This year has seen significant advances in the search for human gene editing of Mendelian disease. Back in April, a team from three major institutions in Seoul reported in Nature Biotechnology on the use of a recent CRISPR variation that does single-base-pair editing. Their proof-of-concept was the “Himalayan mutation“, an A-to-G switch in the tyrosinase gene that affects mouse pigmentation, and they got exactly the color mice that they were expecting. With this result in hand, they went on to a mutation that produces Duchenne muscular dystrophy: a premature stop codon in the Dmd gene was converted back to the codon for glutamine, allowing the gene to code for the missing dystrophin protein again. Intramuscular injections of the gene-editing system in AAV vectors (which had to be split due to the size of the needed proteins) caused about 17% of the muscle fibers to produce dystrophin, well above the level believed needed for therapeutic benefit.
And this week two papers have come out in Nature Medicine with further results. One is from Zürich (the university and the ETH) on correction of phenylketonuria (the well-known PKU) in adult mice. The second is from a team at Penn and Children’s Hospital in Philadelphia, also in mice, but targeting two different genes in utero. Both of these groups appear to have been very successful, and these results make it more likely than ever that we’re going to be able to reverse single-nucleotide genetic diseases in human beings.
The Zürich group also (like the Korean one) used an AAV viral vector targeting a base switch in the phenylalanine hydroxlase enzyme, again with an intein-split base editor system to get around the cargo capacity of that viral technique. (Split inteins allow you to “reassemble” a longer protein from two pieces; there are quite a few variations on the idea, and it’s a whole topic in itself). Intravenous treatment of the mutant mice with this system appears to have worked: the mice show reduced levels of phenylalanine in the blood, and mRNA from the liver shows corrected transcripts (in a dose-dependent fashion). The rate of correction increases over the weeks after injection – the highest dose group, at the 14-week time point, shows 63% corrected mRNA. The mice themselves start to put on weight normally and to grow normally pigmented fur (reversing two other consequences of the PKU mutation). A check for ten closely homologous DNA regions showed that none of them had been inappropriately edited.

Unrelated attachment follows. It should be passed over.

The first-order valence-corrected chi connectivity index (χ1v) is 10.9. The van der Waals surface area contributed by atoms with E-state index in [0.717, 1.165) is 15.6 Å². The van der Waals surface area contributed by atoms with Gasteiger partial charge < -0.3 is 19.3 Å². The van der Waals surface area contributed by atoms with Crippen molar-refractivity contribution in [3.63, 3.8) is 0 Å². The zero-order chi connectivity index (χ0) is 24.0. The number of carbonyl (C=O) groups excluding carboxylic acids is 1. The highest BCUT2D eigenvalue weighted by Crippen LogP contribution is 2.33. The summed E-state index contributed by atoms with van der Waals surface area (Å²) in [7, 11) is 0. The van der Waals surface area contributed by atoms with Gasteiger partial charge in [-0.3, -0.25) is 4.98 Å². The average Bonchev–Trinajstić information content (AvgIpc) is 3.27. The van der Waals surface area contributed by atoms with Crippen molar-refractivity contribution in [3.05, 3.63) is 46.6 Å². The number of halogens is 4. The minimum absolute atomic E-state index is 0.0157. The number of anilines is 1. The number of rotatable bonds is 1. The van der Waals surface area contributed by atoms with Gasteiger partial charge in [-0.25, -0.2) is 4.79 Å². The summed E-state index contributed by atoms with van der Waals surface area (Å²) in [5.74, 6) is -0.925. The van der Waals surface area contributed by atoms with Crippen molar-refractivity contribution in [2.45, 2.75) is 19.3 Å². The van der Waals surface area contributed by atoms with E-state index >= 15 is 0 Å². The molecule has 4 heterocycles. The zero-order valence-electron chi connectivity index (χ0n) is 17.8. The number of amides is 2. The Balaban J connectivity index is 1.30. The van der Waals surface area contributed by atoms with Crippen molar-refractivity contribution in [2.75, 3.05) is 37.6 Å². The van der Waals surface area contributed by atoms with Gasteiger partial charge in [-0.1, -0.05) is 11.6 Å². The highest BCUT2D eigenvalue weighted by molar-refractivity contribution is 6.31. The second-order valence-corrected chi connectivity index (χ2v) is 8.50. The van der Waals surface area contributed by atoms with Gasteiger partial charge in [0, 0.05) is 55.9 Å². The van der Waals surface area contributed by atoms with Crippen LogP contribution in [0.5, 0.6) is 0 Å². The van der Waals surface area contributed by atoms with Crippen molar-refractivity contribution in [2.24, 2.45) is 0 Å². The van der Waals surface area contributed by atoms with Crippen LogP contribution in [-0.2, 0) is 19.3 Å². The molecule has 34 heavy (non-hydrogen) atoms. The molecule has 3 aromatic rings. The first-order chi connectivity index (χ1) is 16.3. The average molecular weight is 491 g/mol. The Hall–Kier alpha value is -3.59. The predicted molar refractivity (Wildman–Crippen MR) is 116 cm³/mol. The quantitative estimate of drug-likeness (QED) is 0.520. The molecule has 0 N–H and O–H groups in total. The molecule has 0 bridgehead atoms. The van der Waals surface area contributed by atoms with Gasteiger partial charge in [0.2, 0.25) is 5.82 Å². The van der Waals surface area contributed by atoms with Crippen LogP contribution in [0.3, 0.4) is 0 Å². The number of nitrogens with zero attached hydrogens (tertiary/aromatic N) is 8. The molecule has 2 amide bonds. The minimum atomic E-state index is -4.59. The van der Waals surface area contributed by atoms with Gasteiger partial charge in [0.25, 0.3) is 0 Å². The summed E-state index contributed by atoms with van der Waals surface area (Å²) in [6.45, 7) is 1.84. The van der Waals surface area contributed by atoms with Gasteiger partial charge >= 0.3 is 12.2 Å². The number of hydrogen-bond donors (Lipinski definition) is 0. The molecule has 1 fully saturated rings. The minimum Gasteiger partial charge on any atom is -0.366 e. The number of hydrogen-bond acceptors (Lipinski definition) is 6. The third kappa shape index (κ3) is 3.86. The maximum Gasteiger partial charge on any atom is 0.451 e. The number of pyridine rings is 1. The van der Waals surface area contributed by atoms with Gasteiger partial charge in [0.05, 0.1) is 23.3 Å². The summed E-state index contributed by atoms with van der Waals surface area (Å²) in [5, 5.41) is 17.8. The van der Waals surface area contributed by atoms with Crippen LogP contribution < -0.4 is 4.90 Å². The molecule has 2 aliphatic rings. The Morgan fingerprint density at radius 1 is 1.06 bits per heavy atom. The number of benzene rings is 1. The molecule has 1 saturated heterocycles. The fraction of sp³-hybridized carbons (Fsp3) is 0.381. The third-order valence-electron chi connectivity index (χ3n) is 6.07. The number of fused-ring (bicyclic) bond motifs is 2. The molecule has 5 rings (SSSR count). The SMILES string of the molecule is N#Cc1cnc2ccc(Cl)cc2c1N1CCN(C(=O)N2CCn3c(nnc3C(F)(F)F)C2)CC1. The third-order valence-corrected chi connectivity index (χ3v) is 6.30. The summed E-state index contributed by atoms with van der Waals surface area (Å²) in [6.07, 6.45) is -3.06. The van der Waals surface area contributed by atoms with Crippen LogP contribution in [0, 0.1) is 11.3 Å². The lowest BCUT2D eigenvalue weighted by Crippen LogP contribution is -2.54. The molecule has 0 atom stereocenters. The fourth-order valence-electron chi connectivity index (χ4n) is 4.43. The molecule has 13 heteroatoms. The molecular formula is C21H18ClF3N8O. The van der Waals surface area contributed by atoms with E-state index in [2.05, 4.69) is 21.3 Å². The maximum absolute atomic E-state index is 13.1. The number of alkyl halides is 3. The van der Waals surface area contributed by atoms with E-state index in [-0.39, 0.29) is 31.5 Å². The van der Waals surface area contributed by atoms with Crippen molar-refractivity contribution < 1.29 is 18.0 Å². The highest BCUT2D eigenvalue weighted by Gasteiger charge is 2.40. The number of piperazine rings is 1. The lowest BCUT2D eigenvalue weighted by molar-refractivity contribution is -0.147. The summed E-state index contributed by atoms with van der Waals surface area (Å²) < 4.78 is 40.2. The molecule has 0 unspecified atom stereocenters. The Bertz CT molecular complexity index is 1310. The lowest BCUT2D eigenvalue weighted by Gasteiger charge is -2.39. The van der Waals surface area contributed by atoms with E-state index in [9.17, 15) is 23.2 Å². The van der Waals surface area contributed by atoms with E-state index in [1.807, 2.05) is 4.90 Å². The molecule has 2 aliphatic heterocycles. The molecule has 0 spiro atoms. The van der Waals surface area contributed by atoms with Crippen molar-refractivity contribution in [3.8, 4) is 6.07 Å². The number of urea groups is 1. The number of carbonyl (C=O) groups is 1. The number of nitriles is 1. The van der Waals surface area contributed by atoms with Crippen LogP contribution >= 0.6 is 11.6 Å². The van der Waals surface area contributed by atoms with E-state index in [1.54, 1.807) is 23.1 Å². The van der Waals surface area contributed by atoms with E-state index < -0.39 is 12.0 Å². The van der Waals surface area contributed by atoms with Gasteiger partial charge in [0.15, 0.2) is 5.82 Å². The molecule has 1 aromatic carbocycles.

Meanwhile, the Penn paper also edited hepatocytes, but this time before the mice had even been born. They used Ad adenoviral vectors rather than AAV (they didn’t go to the trouble of working out the split-intein system, and the Ad vector can carry more freight), so this is a delivery system may have to be modified for human use. But the proof-of-concept in mice certainly worked: they introduced a mutation into PCSK9 to try to bring on the low-cholesterol phenotype that’s noted in natural mutations in this gene. And that’s exactly what they got – interestingly, with this vector the prenatal-treated mice showed lasting effects, whereas a postnatal treatment group showed gradually decreasing ones. But the gene editing again seems to have been specific, and no effects were seen in the mothers, either. They also tried correcting hereditary tyrosinemia type 1 (a mutation in the Fah gene), and succeeded in this as well: normal mice resulted, with increasing correction over time as the normalized cells expanded compared to the impaired ones, and no evidence of the other predicted likely off-target edits.
Taken together, these studies have been extremely successful, from what I can see. The mouse systems studied here are directly analogous to the human diseases; you could hardly ask for stronger animal-model evidence that these techniques should be applicable in human patients. And the selectivity and overall lack of side effects are very impressive. There are a great many genetic disorders that fall into just the category that has been addressed here: point mutations that can be corrected by bringing in the guide-RNA targeted deaminase that does the base switch in these systems. Many of these are metabolic errors that can be addressed in the liver (where these two new papers are working). Eventually, despite the high barrier to trying it in the clinic, the prenatal route may well be the way to go: there are far fewer immune complications in treating the developing fetus, the diseases can be caught early by amniocentesis screening, and then can be corrected as early as possible in development.
This is going to be a fast-moving field, and in some cases it may push aside some earlier CRISPR human-therapy attempts. One way or another, this idea is heading into people, and it’s going to be doing so as quickly as scientifically and ethically possible. I hope that there aren’t any unexpected complications (because those could well be bad ones), but for now, the way looks as wide-open as anything like this will ever be. Here we go. It’s time to stop playing the genetic hands we’ve been dealt, and heal the sick.